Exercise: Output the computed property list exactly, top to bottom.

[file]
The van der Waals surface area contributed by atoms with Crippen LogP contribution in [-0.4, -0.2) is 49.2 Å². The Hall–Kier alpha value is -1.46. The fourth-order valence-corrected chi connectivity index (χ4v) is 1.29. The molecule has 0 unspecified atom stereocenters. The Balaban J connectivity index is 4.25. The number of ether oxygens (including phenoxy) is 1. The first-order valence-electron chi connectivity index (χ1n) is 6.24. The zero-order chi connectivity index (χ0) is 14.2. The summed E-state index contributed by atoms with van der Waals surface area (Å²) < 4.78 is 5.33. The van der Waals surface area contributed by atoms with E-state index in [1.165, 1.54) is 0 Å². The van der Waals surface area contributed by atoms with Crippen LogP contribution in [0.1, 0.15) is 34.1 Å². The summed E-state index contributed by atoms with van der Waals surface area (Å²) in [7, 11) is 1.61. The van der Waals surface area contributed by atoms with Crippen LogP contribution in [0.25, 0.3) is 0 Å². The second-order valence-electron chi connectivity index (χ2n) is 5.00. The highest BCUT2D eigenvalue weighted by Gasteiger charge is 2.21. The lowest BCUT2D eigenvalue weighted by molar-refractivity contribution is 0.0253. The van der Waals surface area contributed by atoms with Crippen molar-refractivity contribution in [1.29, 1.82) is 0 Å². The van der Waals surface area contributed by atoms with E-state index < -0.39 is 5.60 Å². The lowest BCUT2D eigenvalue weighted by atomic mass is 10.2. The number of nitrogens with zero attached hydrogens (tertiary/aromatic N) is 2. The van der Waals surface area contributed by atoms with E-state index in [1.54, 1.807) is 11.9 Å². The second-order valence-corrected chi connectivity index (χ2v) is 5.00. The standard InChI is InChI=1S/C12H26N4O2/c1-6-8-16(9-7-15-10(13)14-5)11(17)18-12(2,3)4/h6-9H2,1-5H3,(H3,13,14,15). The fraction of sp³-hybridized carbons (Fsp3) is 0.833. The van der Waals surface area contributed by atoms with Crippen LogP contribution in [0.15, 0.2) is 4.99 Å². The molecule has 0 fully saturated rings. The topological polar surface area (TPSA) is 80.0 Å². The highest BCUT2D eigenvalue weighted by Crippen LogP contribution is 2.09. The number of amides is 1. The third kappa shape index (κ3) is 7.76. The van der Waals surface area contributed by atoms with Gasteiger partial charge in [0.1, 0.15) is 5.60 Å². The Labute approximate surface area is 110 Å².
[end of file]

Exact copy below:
The van der Waals surface area contributed by atoms with Crippen LogP contribution in [-0.4, -0.2) is 49.2 Å². The Hall–Kier alpha value is -1.46. The fourth-order valence-corrected chi connectivity index (χ4v) is 1.29. The molecule has 0 unspecified atom stereocenters. The Balaban J connectivity index is 4.25. The number of ether oxygens (including phenoxy) is 1. The first-order valence-electron chi connectivity index (χ1n) is 6.24. The zero-order chi connectivity index (χ0) is 14.2. The summed E-state index contributed by atoms with van der Waals surface area (Å²) < 4.78 is 5.33. The van der Waals surface area contributed by atoms with E-state index in [1.165, 1.54) is 0 Å². The van der Waals surface area contributed by atoms with Crippen LogP contribution in [0.1, 0.15) is 34.1 Å². The summed E-state index contributed by atoms with van der Waals surface area (Å²) in [7, 11) is 1.61. The van der Waals surface area contributed by atoms with Crippen LogP contribution in [0.25, 0.3) is 0 Å². The second-order valence-electron chi connectivity index (χ2n) is 5.00. The highest BCUT2D eigenvalue weighted by Gasteiger charge is 2.21. The lowest BCUT2D eigenvalue weighted by molar-refractivity contribution is 0.0253. The van der Waals surface area contributed by atoms with Crippen molar-refractivity contribution in [1.29, 1.82) is 0 Å². The van der Waals surface area contributed by atoms with E-state index < -0.39 is 5.60 Å². The lowest BCUT2D eigenvalue weighted by atomic mass is 10.2. The number of nitrogens with zero attached hydrogens (tertiary/aromatic N) is 2. The van der Waals surface area contributed by atoms with E-state index in [1.54, 1.807) is 11.9 Å². The second-order valence-corrected chi connectivity index (χ2v) is 5.00. The standard InChI is InChI=1S/C12H26N4O2/c1-6-8-16(9-7-15-10(13)14-5)11(17)18-12(2,3)4/h6-9H2,1-5H3,(H3,13,14,15). The fraction of sp³-hybridized carbons (Fsp3) is 0.833. The van der Waals surface area contributed by atoms with Crippen LogP contribution in [0.15, 0.2) is 4.99 Å². The molecule has 0 fully saturated rings. The topological polar surface area (TPSA) is 80.0 Å². The highest BCUT2D eigenvalue weighted by Crippen LogP contribution is 2.09. The number of amides is 1. The third kappa shape index (κ3) is 7.76. The van der Waals surface area contributed by atoms with Gasteiger partial charge in [0.1, 0.15) is 5.60 Å². The Labute approximate surface area is 110 Å².